Published: November 10, 2021
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If it’s not safe in the church, where is it safe? Are churches complicit in supporting racism, colonialism, and heterosexism? How do churches excuse sexual violence? How are abuses of power justified to protect church institutions?
In Resistance, storytellers, academics, poets, administrators, students, activists, and pastors bring these questions to life through stories of personal and systemic violence and betrayals when theology is weaponized. Each story is connected to the Anabaptist religious context, but the harms suffered and responses to those harms are universally applicable. This collection directly confronts violence within historic peace churches, providing strategies for using power to resist violence and promote transformation.
Hardship, Resistance, Collaboration: Essays on Dutch Mennonites during World War II and Its Aftermath
“This collection of essays makes a valuable contribution to our understanding of the history of Dutch Mennonites and their congregations during the Second World War and beyond. Through its thoughtful analysis of this difficult period, the authors demonstrate the multitude of responses, including resistance and collaboration, of this small Christian community.”
The Widow and the Judge—Memory, Resistance, and Hope: Intercultural Reading of Luke 18:1–8 in Latin American Contexts of Impunity
This volume first describes the context of impunity in which the participating communities—from Perú, Colombia, El Salvador, and Guatemala—read the text. It then describes the readings of the text realized by the seventeen participating groups, and the exchange they had with their partner groups. Finally, it takes stock of the results of the interaction between the groups and shows the richness of the intercultural Bible reading process, and its usefulness for the ecclesial communities affected by impunity: better understanding of their reality and increased motivation to continue transforming it, nourished by a shared appropriation of the text and the exchange with their partner group.
While there are plenty of books by men, for men, on the topic of “Christian masculinity,” these books generally fail to address men’s propensities for violence and the traditional inequity between men and women, often endorsing inequity and sanctioning aggressive behavior as an appropriate “manly” response to conflict. Peaceful at Heart cuts through this conversation by offering a uniquely Anabaptist Christian perspective on masculinity.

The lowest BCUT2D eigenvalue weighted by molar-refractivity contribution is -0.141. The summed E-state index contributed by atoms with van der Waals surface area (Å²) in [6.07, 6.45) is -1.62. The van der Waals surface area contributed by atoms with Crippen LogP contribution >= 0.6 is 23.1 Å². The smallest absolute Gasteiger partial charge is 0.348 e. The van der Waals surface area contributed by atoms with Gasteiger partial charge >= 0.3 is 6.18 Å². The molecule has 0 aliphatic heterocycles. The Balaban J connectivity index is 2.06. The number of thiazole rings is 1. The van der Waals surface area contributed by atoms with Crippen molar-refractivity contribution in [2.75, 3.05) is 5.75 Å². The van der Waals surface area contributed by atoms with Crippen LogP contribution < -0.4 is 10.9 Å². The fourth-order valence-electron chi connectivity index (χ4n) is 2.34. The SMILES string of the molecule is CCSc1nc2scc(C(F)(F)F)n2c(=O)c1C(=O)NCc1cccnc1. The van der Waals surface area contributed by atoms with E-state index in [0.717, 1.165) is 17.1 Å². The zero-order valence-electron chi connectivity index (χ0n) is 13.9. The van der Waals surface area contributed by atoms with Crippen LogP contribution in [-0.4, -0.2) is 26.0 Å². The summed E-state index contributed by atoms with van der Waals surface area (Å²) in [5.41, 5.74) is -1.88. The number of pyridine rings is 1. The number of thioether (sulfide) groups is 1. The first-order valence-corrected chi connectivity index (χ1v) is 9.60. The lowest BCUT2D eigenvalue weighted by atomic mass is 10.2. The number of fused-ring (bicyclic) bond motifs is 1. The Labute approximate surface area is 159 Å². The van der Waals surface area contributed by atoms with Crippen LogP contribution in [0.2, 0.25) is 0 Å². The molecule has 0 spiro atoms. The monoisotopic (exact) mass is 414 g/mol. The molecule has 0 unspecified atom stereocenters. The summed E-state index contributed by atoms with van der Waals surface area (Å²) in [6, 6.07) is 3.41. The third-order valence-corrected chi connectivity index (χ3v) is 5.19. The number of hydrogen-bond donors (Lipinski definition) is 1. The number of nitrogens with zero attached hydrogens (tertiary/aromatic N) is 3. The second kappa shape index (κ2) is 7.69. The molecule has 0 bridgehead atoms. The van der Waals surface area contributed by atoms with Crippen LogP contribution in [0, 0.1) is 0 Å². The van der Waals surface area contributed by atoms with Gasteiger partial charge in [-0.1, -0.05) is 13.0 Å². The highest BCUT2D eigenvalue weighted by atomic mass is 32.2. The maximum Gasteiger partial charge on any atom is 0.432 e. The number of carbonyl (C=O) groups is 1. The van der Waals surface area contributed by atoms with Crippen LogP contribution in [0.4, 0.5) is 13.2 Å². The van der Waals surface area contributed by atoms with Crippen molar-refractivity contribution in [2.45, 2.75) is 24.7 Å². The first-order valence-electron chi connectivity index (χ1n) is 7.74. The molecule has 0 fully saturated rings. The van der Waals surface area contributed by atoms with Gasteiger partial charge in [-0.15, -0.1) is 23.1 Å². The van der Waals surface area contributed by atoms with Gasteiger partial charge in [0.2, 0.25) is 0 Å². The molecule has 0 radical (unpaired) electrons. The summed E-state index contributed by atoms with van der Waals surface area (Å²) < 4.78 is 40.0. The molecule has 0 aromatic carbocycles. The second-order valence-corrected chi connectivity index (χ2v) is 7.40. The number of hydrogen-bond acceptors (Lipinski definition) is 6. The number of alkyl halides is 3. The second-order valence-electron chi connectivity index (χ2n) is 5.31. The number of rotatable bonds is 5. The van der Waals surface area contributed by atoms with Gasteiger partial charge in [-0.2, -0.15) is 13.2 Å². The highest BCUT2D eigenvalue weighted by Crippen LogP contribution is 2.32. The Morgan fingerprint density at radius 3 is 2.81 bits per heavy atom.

“Deliver us from (the) evil (one)” is the heart’s cry from the Lord’s Prayer. Evil wears many faces in our modern world. This book connects the Lord’s Prayer to troubles of our times, be it attacks from Satan, the wars around the world, the scourge of racism, or the mass shootings of our time.
J. Lawrence Burkholder sought to hold together the sectarian impulses of his denominational identity with a sense of social responsibility. This memoir traces the development of his thought as it intersected with the events of his life. Read more
The Vehement Jesus is a fresh examination and interpretation of several perplexing passages in the Gospels that, at face value, challenge the conviction that the mission and message of Jesus were peaceful. Using narrative analysis and intratextual critique, David Neville makes the case that Gospel portrayals of the vehement Jesus are compatible with—perhaps even indispensable to—the composite canonical portrait of Jesus as the Messiah of Peace. Read more
Here, in translation, are archival holdings documenting the development of Swiss Anabaptist thought over the length of the sixteenth century. They reveal a maturing religious and social movement, whose members—living in a world that designated adult baptizers dangerous heretics—continued to reflect biblically on their call to discipleship. Read more
This volume engages the Gospel of Matthew in full awareness of its inherently political character. Weaver situates Matthew’s version of the “good news of the kingdom” squarely within first-century Palestine and its occupying power. The essays focus on issues of power and violence that pervaded the occupied Jewish community of first-century Palestine, that are also visible throughout Matthew’s account. Read more